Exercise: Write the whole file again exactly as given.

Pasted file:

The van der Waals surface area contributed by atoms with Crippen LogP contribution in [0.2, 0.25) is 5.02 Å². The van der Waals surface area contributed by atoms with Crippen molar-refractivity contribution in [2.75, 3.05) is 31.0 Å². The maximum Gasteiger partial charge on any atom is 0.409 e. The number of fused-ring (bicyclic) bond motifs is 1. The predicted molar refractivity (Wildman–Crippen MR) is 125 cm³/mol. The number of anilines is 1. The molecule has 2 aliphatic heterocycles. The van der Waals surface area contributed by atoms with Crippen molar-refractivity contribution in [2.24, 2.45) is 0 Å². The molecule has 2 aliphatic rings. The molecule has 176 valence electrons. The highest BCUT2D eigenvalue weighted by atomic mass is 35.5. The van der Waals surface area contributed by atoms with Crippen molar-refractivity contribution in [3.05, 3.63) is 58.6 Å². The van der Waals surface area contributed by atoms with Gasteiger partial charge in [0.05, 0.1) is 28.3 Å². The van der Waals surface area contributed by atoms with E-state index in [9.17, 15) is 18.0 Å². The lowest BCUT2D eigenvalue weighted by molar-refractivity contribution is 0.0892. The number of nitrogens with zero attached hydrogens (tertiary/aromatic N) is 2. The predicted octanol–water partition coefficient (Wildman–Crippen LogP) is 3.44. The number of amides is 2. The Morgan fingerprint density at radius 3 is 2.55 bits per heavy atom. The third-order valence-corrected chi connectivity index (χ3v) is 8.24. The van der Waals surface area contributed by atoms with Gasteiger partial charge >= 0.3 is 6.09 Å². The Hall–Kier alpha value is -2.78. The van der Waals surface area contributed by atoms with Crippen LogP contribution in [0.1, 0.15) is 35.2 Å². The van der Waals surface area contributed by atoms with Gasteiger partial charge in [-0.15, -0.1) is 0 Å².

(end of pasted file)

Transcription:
The van der Waals surface area contributed by atoms with Crippen LogP contribution in [0.2, 0.25) is 5.02 Å². The van der Waals surface area contributed by atoms with Crippen molar-refractivity contribution in [2.75, 3.05) is 31.0 Å². The maximum Gasteiger partial charge on any atom is 0.409 e. The number of fused-ring (bicyclic) bond motifs is 1. The predicted molar refractivity (Wildman–Crippen MR) is 125 cm³/mol. The number of anilines is 1. The molecule has 2 aliphatic heterocycles. The van der Waals surface area contributed by atoms with Crippen molar-refractivity contribution in [2.24, 2.45) is 0 Å². The molecule has 2 aliphatic rings. The molecule has 176 valence electrons. The highest BCUT2D eigenvalue weighted by atomic mass is 35.5. The van der Waals surface area contributed by atoms with Crippen molar-refractivity contribution in [3.05, 3.63) is 58.6 Å². The van der Waals surface area contributed by atoms with Gasteiger partial charge in [0.05, 0.1) is 28.3 Å². The van der Waals surface area contributed by atoms with E-state index in [9.17, 15) is 18.0 Å². The lowest BCUT2D eigenvalue weighted by molar-refractivity contribution is 0.0892. The number of nitrogens with zero attached hydrogens (tertiary/aromatic N) is 2. The predicted octanol–water partition coefficient (Wildman–Crippen LogP) is 3.44. The number of amides is 2. The Morgan fingerprint density at radius 3 is 2.55 bits per heavy atom. The third-order valence-corrected chi connectivity index (χ3v) is 8.24. The van der Waals surface area contributed by atoms with Gasteiger partial charge >= 0.3 is 6.09 Å². The Hall–Kier alpha value is -2.78. The van der Waals surface area contributed by atoms with Crippen LogP contribution in [0.1, 0.15) is 35.2 Å². The van der Waals surface area contributed by atoms with Gasteiger partial charge in [-0.15, -0.1) is 0 Å².